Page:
Early in my last undergraduate year I had to decide “what to do with my life”. Clearly, this entailed graduate work, but in what? My inclination (and cognitive skills) was to go for either a law degree or a PhD, i.e. either practice law or teach political science (my B.A. field). As the title of this set of essays is “Prof. Sam”, you already know what I chose. But why? And what can one learn from my example?
Given that my decision was going to be truly a momentous one for the rest of my life, I decided to consult with a few of my professors. They tended not to convince me one way or the other, but rather to present me with the “bottom line” (literally and figuratively) of each choice. It was clear from my grades that I most probably would get into an elite university, e.g. Harvard Law School or Harvard University Graduate School. Their advice boiled down to this in a nutshell: if I chose the former, I would probably be making $500,000 after five years of practicing law (this in the mid-1970s!); if I went for a PhD, I’d be making $50,000 around the same time.
Why in the world, then, would I even consider graduate school? Because my professors’ advice came with another “prediction” or caveat: practicing law meant 12-hour work days, usually 6 days a week; academic life, while intensive in its own way (“publish or perish”), involved almost total freedom to decide when, what, and how much to work. So I decided to take a “pay cut” of $450,000 and become a teacher/scholar.
I never learned how to play any musical instrument well, but from the start of my life I marched to the beat of my own drum. Only decades later did I discover that there is a psychological term for this: “inner-directed”. This is one of the hardest things for most people to learn, if they were not so inclined from birth. The reason is simple, although the phenomenon itself is complex: humans are social animals. From the earliest era of homo sapiens (and even before with homo erectus), we lived in packs – what today would be called an “extended family” or as they say in the Middle East, a “hamula”. This ensured our personal survival back then, and since then we haven’t changed much in that regard despite huge advances in technology and social structure expansions.
Thus, as we go through life, we are constantly on the lookout for what others are doing, what is expected of us, how we can “fit in”. Not fitting in can be emotionally painful, something most people will avoid at almost all costs (see Asch’s classic “Conformity Experiment”: https://www.simplypsychology.org/asch-conformity.html). Over time, this becomes second nature – not only in our behavior, but in our values, beliefs and norms. To take my case as an example, there were two norms I had to overcome: America’s Protestant Ethic of “money = success” and the Jewish-American “my son the lawyer”.
Obviously, trying to shake off such “outer direction” comes with a price – sometimes economic, sometimes psychological, many times both. None of this is to say that being outer-directed (i.e. taking one’s cues from others) is in any way “wrong”. Indeed, if everyone did what popped into their head, or even thought carefully about doing the opposite of what society expects, just to be different, we would be living in the jungle (which might be unfair to jungle animals that mostly do cooperate with each other). Accepting most societal norms is healthy for the individual and certainly for society writ large. However, when this becomes mindless “follow-the-crowd” blindly, or when going against a social norm is not harmful to the group, then inner-directedness is called for.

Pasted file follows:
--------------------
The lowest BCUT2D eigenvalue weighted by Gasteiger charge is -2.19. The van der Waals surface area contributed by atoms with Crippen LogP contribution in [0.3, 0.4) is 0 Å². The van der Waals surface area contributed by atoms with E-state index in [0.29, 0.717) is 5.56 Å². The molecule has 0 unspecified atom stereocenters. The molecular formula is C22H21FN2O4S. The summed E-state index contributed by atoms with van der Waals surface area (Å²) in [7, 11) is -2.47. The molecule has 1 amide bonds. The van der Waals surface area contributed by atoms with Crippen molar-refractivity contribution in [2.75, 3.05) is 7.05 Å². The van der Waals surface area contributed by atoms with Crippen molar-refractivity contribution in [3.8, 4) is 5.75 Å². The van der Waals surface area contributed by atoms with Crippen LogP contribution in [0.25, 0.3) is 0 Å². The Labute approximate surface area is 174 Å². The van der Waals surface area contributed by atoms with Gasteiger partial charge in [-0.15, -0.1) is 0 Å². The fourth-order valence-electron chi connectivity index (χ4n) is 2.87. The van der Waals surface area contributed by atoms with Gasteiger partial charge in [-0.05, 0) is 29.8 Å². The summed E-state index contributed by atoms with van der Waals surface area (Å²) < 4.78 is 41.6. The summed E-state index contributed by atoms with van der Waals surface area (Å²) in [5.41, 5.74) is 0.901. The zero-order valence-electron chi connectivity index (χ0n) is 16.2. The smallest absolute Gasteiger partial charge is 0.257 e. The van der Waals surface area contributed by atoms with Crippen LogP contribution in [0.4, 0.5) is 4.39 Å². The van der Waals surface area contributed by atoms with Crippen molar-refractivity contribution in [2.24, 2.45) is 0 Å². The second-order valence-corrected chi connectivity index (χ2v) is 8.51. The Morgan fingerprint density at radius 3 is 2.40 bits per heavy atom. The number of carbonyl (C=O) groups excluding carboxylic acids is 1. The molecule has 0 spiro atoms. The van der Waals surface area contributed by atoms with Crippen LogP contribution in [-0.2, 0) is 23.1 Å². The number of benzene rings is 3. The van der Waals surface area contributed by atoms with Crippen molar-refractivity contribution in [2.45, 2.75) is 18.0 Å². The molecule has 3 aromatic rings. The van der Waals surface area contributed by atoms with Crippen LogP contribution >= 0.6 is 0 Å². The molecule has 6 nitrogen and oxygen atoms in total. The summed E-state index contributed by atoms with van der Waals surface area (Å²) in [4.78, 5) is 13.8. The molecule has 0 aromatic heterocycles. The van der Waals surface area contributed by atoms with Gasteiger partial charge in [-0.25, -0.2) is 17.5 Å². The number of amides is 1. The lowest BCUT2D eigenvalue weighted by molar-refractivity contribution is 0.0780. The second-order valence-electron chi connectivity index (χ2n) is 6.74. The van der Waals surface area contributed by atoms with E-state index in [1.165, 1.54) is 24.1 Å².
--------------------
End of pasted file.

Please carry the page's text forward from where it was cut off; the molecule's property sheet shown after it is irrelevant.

One could even make the argument that inner direction of individuals is useful for the group as a whole. For instance – and to be clear, this is not me – many of humanity’s greatest social and scientific advances were made by highly inner directed thinkers and doers. Think Martin Luther who publicly railed against the greatest power in late medieval Europe, the Catholic Church; or his namesake Martin Luther King who stood up against deeply ingrained southern racism in America (perhaps his name provided him with the necessary inner directed gumption to take on the entire southern caste system?). We definitely need occasional “mavericks” to move society forward.
In our own small, personal way, though, each and every one of us has a niche area where something really counts for us, despite society’s looking askance. Doing what we really want to do might cost us money or even a friend or two, but that’s really a small price to pay for being able to smile when we look in the mirror every morning – not to mention the satisfaction of accomplishing something “abnormal” that we’ve always wanted to try. Sure, it takes some courage (the topic of next week’s post). But that word has an interesting etymology: its root is cor – Latin for “heart” (French speakers know it as coeur). In its early form it meant “to speak one’s mind by telling all that’s in one’s heart.” You don’t have to speak this to others. To get started, it’s simply enough to tell yourself what your real inner desires or needs are, and then act on them.